Fbouteille WBouteille
  • Une bouteille est un récipient généralement cylindrique à sa base et qui se resserre à son sommet.
  • Du bas latin buticula (petite amphore) diminutif de buttis.
  • NomPLbottles
    1. (Britain dialectal or obsolete) A dwelling; habitation.
      1. (Britain dialectal) A building; house.
        1. A container, typically made of glass or plastic and having a tapered neck, used primarily for holding liquids.
          1. He had one hand on the bounce bottle—and he'd never let go of that since he got back to the table—but he had a handkerchief in the other and was swabbing his deadlights with it.
        2. The contents of such a container.
          1. I only drank a bottle of beer. ‎
        3. A container with a rubber nipple used for giving liquids to infants, a baby bottle.
          1. The baby wants a bottle. ‎
        4. (Britain) INF Nerve, courage.
          1. You don't have the bottle to do that!   He was going to ask her out, but he lost his bottle when he saw her. ‎
        5. (attributive, of a person with a particular hair color) With one's hair color produced by dyeing.
          1. Did you know he's a bottle brunette? His natural hair color is strawberry blonde. ‎
        6. OBS A bundle, especially of hay; something tied in a bundle.
          1. (figuratively) Intoxicating liquor; alcohol.
            1. to drown one's troubles in the bottle
            2. Tracy Chapman, "Fast Car" (song): See, my old man's got a problem. He live[sic] with the bottle; that's the way it is.
        7. VerbeSGbottlesPRbottlingPT, PPbottled
          1. VT To seal (a liquid) into a bottle for later consumption. Also fig.
            1. This plant bottles vast quantities of spring water every day.
          2. VT (Britain) To feed (an infant) baby formula.
            1. Because of complications she can't breast feed her baby and so she bottles him.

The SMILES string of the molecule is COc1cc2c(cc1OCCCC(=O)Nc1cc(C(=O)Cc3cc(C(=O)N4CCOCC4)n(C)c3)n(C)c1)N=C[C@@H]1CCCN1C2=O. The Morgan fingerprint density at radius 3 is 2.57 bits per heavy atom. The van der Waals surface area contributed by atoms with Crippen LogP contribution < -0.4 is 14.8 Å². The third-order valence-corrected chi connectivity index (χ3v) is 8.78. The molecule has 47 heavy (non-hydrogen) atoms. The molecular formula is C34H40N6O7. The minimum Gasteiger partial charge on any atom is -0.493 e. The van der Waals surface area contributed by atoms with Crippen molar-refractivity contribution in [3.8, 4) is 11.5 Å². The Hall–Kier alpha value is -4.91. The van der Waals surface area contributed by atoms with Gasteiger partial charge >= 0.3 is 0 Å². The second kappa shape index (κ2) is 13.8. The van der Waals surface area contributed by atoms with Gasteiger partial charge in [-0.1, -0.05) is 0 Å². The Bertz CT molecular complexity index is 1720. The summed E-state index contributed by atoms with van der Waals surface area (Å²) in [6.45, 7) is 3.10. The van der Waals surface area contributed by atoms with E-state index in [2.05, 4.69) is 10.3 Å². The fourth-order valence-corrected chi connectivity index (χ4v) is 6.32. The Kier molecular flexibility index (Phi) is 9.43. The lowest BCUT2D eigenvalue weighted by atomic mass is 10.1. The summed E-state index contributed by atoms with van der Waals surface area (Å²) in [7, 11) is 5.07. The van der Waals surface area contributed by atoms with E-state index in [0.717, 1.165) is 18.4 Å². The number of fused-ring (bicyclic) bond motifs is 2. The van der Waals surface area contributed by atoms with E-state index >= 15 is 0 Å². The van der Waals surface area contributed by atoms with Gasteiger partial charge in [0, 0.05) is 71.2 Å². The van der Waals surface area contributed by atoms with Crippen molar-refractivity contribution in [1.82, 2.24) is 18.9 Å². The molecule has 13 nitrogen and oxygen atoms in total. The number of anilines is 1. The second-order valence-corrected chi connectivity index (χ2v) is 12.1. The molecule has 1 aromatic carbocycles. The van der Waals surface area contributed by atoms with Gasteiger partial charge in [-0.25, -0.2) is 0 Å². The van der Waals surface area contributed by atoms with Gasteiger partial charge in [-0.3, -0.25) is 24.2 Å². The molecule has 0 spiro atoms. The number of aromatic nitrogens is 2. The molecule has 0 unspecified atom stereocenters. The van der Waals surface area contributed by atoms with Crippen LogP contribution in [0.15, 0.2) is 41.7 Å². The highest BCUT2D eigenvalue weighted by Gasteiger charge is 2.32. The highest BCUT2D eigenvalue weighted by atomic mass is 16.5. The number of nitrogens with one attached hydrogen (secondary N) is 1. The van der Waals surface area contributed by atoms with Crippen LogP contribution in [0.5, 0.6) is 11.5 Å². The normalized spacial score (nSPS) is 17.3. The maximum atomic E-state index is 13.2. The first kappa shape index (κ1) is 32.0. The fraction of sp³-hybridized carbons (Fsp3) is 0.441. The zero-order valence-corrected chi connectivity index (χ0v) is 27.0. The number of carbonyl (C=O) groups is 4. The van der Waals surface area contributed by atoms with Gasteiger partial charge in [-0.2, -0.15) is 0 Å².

3. (Britain) SLA To refrain from doing (something) at the last moment because of a sudden loss of courage.
            1. The rider bottled the big jump.
          4. (Britain) SLA To strike (someone) with a bottle.
            1. He was bottled at a nightclub and had to have facial surgery.
          5. (Britain) SLA To pelt (a musical act on stage, etc.) with bottles as a sign of disapproval.
            1. Meat Loaf was once bottled at Reading Festival.
        8. Plus d'exemples
          1. Utilisé au milieu de la phrase
            • That salesman was able to persuade me into buying this bottle of lotion.
            • This water is bottled from the spring of the river.
            • to win the jackpot in a lottery;  to win a bottle of wine in a raffle
          2. Utilisé dans la fin de la phrase
            • For today's make, you'll need a good sheet of blue sticky-backed plastic, a pen and a washing-up bottle.
            • The woodworks now find utilization for almost every scrap. Pine stumps are changing into turpentine bottles.
            • ... we'll run you through a very quick and abbreviated process from production through bottling.

        Meaning of bottle for the defined word.

        Grammaticalement, ce mot "bottle" est un nom, plus spécifiquement, un noms dénombrable. C'est aussi un verbe, plus spécifiquement, un verbes transitif.
        • Partie du discours Hiérarchie
          1. Noms
            • Noms Dénombrable
            • Verbes
              • Verbes transitifs
            Difficulté: Niveau 1
            Facile     ➨     Difficile
            Définition: Niveau 9
            Précis    ➨     Polyvalent
            Liens Connexes:
            1. en bottles
            2. en bottled
            3. en bottleneck
            4. en bottler
            5. en bottle-o